In order to pull off any attack on telecom networks, attackers need to know the victim's international mobile subscriber identity (IMSI), a unique number that's stored in the subscriber's SIM card. The researchers showed that attackers can easily obtain this number once they're on the IPX network by masquerading as a Short Message service center (SMSC) that's trying to deliver a text message to a phone number.
The attackers only need to know the victim's phone number in international format -- this is known as the Mobile Station International Subscriber Directory Number (MSISDN) -- and the DEA of the victim's operator. They can then send a routing information request through the DEA to the operator's HSS, which will respond with the subscriber's IMSI as well as the identity of the MME the subscriber is connected to. This provides the information needed to launch future attacks.
Such an attack involves the attackers masquerading as a partner's HSS and sending a Cancel Location Request (CLR) message to the victim's MME. This will cause the MME to disconnect the subscriber.
CLR messages are used on a regular basis inside the network when subscribers switch from one MME to another because of a change in location. However, the interesting aspect of this attack, aside from forcing an MME to detach a subscriber from the network, is that when the subscriber re-attaches, their device will send 20 different messages to the MME.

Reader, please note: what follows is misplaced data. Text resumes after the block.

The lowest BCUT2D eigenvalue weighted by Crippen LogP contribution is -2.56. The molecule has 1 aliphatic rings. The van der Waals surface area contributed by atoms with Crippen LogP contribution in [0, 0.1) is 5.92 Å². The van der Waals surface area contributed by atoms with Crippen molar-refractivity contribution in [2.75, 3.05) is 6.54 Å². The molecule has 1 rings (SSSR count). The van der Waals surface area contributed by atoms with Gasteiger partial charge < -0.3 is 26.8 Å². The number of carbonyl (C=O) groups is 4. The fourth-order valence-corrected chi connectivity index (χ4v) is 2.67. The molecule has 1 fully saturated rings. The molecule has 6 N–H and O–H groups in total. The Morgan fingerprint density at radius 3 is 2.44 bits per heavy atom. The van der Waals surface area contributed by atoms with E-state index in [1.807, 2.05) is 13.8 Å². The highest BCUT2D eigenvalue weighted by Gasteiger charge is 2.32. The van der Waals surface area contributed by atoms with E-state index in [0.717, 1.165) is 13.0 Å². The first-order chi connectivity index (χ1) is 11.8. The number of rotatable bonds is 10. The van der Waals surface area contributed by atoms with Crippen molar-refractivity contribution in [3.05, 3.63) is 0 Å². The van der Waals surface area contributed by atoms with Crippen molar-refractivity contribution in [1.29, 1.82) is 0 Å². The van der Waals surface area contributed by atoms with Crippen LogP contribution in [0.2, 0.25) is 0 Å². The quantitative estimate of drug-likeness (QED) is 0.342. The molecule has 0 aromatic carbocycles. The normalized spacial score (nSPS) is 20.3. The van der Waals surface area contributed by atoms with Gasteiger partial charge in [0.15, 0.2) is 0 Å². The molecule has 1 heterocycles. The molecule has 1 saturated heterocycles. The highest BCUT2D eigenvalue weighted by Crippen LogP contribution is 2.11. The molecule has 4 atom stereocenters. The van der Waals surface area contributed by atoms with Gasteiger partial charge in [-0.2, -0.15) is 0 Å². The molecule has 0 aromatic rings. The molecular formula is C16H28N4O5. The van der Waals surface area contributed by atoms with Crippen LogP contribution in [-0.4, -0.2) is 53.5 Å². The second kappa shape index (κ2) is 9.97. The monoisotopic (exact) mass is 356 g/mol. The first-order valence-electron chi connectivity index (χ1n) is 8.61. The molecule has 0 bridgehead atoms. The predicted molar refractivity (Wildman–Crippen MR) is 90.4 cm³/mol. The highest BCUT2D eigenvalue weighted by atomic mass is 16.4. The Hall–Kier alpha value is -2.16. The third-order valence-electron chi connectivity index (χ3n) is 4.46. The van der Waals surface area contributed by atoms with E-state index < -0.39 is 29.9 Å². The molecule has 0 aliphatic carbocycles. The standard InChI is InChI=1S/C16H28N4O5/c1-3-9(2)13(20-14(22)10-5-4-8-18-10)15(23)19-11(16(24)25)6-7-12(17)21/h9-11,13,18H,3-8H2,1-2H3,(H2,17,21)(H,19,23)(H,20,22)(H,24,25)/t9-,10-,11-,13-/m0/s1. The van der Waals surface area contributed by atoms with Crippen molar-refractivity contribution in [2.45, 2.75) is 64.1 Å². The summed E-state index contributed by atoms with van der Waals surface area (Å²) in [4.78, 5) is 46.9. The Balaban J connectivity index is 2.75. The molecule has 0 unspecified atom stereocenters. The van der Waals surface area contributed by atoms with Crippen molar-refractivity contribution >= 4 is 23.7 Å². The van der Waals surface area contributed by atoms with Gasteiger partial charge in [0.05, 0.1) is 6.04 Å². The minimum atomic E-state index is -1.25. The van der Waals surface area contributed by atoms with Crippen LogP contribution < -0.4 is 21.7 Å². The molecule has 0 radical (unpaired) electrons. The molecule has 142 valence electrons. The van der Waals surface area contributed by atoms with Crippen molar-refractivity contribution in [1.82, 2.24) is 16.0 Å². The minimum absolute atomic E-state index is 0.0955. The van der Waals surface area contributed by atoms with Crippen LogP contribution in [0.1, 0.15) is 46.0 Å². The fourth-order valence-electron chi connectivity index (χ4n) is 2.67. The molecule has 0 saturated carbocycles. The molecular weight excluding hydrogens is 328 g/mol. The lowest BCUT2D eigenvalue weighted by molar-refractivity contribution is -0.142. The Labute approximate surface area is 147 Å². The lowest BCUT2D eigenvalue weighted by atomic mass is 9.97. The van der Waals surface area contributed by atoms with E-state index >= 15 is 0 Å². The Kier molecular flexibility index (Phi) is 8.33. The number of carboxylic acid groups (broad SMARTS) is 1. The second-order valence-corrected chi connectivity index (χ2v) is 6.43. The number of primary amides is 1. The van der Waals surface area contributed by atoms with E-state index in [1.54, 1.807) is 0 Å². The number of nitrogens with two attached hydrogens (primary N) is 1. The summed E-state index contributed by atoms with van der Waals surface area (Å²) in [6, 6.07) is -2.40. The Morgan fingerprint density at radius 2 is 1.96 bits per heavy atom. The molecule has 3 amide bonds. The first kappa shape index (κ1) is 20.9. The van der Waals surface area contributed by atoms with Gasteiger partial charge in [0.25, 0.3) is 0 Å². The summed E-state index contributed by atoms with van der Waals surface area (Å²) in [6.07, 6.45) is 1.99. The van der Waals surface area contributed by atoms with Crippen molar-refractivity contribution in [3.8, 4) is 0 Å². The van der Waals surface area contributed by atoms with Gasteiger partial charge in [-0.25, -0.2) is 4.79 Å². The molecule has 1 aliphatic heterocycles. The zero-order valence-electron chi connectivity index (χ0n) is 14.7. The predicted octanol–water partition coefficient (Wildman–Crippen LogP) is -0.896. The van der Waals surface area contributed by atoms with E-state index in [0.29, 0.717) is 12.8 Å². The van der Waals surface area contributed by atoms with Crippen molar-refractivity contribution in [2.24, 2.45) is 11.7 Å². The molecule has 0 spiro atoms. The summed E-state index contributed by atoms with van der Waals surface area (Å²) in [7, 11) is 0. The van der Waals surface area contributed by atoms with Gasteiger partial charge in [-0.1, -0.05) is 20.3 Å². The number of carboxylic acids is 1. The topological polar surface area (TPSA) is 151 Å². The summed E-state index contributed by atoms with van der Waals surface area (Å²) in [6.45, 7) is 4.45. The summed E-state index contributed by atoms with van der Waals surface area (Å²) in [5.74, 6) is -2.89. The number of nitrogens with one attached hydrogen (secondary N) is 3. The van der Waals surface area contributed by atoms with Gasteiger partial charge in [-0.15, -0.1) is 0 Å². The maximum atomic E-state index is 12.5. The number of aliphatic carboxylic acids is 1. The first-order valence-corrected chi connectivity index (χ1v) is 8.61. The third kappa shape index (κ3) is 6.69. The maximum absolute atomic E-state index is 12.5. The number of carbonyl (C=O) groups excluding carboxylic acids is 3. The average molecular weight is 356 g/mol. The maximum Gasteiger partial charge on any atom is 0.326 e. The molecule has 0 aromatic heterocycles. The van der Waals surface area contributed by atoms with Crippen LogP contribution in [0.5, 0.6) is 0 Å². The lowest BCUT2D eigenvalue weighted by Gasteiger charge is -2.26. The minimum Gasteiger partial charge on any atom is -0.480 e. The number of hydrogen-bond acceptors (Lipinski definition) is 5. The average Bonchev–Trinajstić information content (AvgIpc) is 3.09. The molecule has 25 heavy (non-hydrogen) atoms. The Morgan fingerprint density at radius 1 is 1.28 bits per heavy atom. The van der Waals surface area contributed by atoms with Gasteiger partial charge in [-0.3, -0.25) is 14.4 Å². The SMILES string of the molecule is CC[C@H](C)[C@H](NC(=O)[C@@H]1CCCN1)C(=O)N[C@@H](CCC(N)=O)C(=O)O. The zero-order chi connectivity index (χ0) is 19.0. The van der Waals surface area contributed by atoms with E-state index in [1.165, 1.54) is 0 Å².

This amplification effect might pose risks to the MME if, for example, attackers force the detachment of hundreds of subscribers at the same time, although the researchers didn't test how many messages it would take to overload an MME. If an MME becomes unresponsive it would be bad, because there are only a few of them in a network and they serve large areas.
A second DoS technique devised by the researchers involves impersonating an HSS and sending an Insert Subscriber Data Request (IDR) to the victim's MME with a special value that means no service. This will permanently detach the user from the network because their subscription will be changed in the MME's records. Recovering from this can take a long time because the subscriber needs to call his mobile operator and sort out the situation.
The researchers also showed two other DoS techniques involving other types of Diameter messages, but they're only temporary as the user can recover by restarting their mobile device.
People seem to think that all will be better with LTE and Diameter, but in reality it will be different, not better, if mobile operators don't take additional security measures, said Silke Holtmanns, a security specialist with Nokia Bell Labs, during her talk at Black Hat Europe.
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